This article is about the short-lived 2nd Battalion 129th Duke of Connaught’s Own Baluchis and will help you research those who served with it during the First World War. I have written a separate article for the 1st Battalion 129th Duke of Connaught’s Own Baluchis and a series of guides to help you research those who served in the Indian Army during World War One. To view the guides click on the links below:
- 1st Battalion 129th Duke of Connaught’s Own Baluchis
- Guides to Researching Soldiers who Served in the Indian Army in WW1
I offer a WW1 Soldier Research Service.
The 2nd Battalion 129th Duke of Connaught’s Own Baluchis in WW1
Lineage: The 2nd Battalion 129th Baluchis was formed at Quetta (Balochistan, Pakistan) on 21 June 1918 and disbanded on 16 March 1922. For a history of the Regiment’s lineage see my page on the 1st Battalion 129th Duke of Connaught’s Own Baluchis.
Class Composition of Battalion in 1919: 1 Company of Baluchis and 3 Companies of Punjabi Musalmans.
The 2nd Battalion 129th Baluchis was a short-lived Indian infantry battalion formed at Quetta (Balochistan, Pakistan) on 21 June 1918. The Battalion’s first commanding officer was Acting Lieutenant-Colonel Athol Bulkley Merriman who was appointed from the 127th Baluch Light Infantry on 9 June 1918. The majority of British officers were initially drawn either from the Indian Army Reserve of Officers or were Indian Army officers on probation.The above excerpt is taken from the July 1918, Indian Army List showing most of the British officers serving with the Battalion. The date in the first column is when they were first commissioned, with the date they gained their rank in the third column. The abbreviation I.A is for Indian Army and I.A.R.O. for Indian Army Reserve of Officers. The numbers of both serving with the Battalion is typical for a war-raised Indian infantry battalion in 1918. The first four British officers in the list above have been awarded the Military Cross for gallantry.
Unfortunately, there is only one Confidential Report for the Battalion for 1918-1919 which I have quoted extensively from below. The Battalion was inspected in February 1919 by Major-General F. J. Fowler:
The unit has made fair progress during its twelve months’ existence but it is considered that more would have been made had junior British officers been given definite tasks far earlier than was actually done. Fuller advantage might also have been taken of brigade courses of instruction. Owing to demobilisation and reorganisation only half the battalion has been able to carry out field training. The British officers are keen and capable and an excellent tone exists amongst them. Indian officers and other ranks also strive for efficiency and although the battalion is not yet fit for service rapid progress is being made.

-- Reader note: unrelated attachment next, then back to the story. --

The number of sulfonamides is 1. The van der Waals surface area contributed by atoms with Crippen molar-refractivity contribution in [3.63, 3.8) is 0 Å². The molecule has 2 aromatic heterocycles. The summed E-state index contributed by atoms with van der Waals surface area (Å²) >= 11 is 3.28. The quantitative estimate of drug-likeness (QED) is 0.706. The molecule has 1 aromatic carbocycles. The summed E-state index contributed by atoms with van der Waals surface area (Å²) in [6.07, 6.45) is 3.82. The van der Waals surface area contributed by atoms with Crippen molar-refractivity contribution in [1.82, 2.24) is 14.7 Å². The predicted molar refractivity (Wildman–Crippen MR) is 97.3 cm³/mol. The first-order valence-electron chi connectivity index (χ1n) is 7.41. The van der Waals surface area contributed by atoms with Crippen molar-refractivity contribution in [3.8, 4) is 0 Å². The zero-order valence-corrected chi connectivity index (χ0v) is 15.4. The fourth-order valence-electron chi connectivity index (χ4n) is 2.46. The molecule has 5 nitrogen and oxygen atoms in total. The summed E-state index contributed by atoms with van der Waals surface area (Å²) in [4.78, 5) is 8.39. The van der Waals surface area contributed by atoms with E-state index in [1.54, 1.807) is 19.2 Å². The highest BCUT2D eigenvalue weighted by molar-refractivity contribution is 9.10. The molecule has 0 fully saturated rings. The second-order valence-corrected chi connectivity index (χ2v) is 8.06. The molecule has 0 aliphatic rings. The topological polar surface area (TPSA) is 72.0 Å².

There is still room for improvement in the turn out both on and off parade, and Indian Officers have a good deal to learn. The men are good material above the standard in physique and are well cared for. With the good ‘Esprit de Corps’ that prevails the unit should develop into a fine battalion.
Confidential review reports on Indian Army units, depots, British officers, etc. for 1918-1919: IOR/L/MIL/7/17030.
During the Third Anglo-Afghan War, the Battalion was sent to Quetta from Karachi as part of the 10th Infantry Brigade, Baluchistan Force on 20 May 1919. The Battalion was recorded as serving overseas in the July 1921, Indian Army List, with its Depot at Karachi (Pakistan). The 2nd Battalion 129th Baluchis was disbanded on 16 March 1922.
War Diaries of the 2nd Battalion 129th Baluchis
Unfortunately, there are no war diaries for the 2nd Battalion 129th Baluchis.
Further Sources for the 2nd Battalion 129th Baluchis
For information regarding British and Indian officers who served with the 2nd Battalion 129th Baluchis the Indian Army List should be consulted. There is only one confidential report for the Battalion which is held at the British Library: Confidential review reports on Indian Army units, depots, British officers, etc. for 1918-1919: IOR/L/MIL/7/17030. This confidential report also contains the annual reports for the British officers serving with the Battalion.